A Secret Weapon Called Nintendo

It sounds like a chemical formula, but THQ is a tiny toy company that Jack Friedman, formerly chairman of LJN Toys, formed in May, 1990. Except for some big investors who knew Friedman's background, no one paid much attention to the California company with the high-tech-sounding name. But THQ's stock has jumped from 3 1/2 a share to 5 3/32 in just three weeks. What's the scoop?

Nintendo, that's what. THQ is licensed to sell video-game cartridges for Nintendo in the U. S. and Canada. And it recently signed a licensing pact to develop and sell products for the Nintendo Entertainment System in Australia, Europe, and some cities in Asia. THQ's focus is developing games for the three Nintendo video-game formats: Nintendo Entertainment System, which is in about 30 million households; Game Boy, a hand-held game that has sold 5.7 million units in the U. S.; and Super NES, a big hit in Japan that is currently being introduced in the U. S.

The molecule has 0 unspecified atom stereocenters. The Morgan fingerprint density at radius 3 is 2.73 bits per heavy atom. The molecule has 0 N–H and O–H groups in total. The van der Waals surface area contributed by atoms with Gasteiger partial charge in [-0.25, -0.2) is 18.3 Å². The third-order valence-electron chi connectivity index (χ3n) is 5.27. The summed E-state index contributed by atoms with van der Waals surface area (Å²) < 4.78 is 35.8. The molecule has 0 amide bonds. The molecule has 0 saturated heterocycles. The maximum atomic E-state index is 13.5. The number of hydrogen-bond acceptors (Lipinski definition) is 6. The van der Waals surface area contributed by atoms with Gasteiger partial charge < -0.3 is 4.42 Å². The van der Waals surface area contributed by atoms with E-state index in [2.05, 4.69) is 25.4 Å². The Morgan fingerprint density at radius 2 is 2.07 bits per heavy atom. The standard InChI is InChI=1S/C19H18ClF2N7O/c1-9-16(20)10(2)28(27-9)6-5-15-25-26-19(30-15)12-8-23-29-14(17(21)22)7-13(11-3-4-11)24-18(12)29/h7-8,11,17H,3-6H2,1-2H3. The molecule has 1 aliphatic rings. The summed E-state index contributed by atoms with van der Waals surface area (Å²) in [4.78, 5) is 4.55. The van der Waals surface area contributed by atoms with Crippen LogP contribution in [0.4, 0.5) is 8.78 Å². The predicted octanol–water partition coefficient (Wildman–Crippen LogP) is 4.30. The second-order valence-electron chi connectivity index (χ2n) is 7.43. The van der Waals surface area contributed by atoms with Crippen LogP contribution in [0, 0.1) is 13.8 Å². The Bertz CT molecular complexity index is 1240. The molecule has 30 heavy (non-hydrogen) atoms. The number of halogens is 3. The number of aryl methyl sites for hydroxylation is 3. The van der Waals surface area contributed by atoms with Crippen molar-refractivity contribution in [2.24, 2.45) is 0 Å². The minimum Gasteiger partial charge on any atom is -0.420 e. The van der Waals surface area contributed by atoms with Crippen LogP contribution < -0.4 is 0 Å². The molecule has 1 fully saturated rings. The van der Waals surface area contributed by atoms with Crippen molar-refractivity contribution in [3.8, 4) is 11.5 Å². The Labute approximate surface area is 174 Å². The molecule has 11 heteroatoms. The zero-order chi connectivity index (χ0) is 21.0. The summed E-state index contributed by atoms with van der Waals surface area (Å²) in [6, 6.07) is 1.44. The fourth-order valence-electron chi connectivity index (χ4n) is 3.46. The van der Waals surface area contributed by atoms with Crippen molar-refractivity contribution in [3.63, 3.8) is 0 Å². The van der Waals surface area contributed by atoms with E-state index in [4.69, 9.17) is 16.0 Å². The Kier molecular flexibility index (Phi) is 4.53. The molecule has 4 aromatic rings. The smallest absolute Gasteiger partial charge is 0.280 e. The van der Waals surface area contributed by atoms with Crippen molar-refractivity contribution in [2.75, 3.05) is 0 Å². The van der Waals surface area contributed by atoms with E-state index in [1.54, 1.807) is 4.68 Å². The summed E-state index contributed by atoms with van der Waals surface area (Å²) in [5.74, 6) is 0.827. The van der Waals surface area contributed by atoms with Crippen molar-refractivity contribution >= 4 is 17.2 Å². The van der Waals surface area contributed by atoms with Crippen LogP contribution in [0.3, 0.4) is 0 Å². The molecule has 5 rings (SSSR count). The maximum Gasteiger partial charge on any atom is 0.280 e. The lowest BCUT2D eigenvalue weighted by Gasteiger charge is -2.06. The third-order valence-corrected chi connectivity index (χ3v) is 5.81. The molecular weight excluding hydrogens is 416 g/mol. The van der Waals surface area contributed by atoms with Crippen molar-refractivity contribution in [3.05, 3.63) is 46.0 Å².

"Based on conservative estimates, we see sales of $40 million this year and $80 million in 1992," says one New York money manager, who figures THQ will earn 55~ a share this year and 75~ in 1992. The stock, he says, could double in the next 12 months. The kicker, he adds, is that when it hits $100 million in sales, "the likes of Mattel will want to acquire it."

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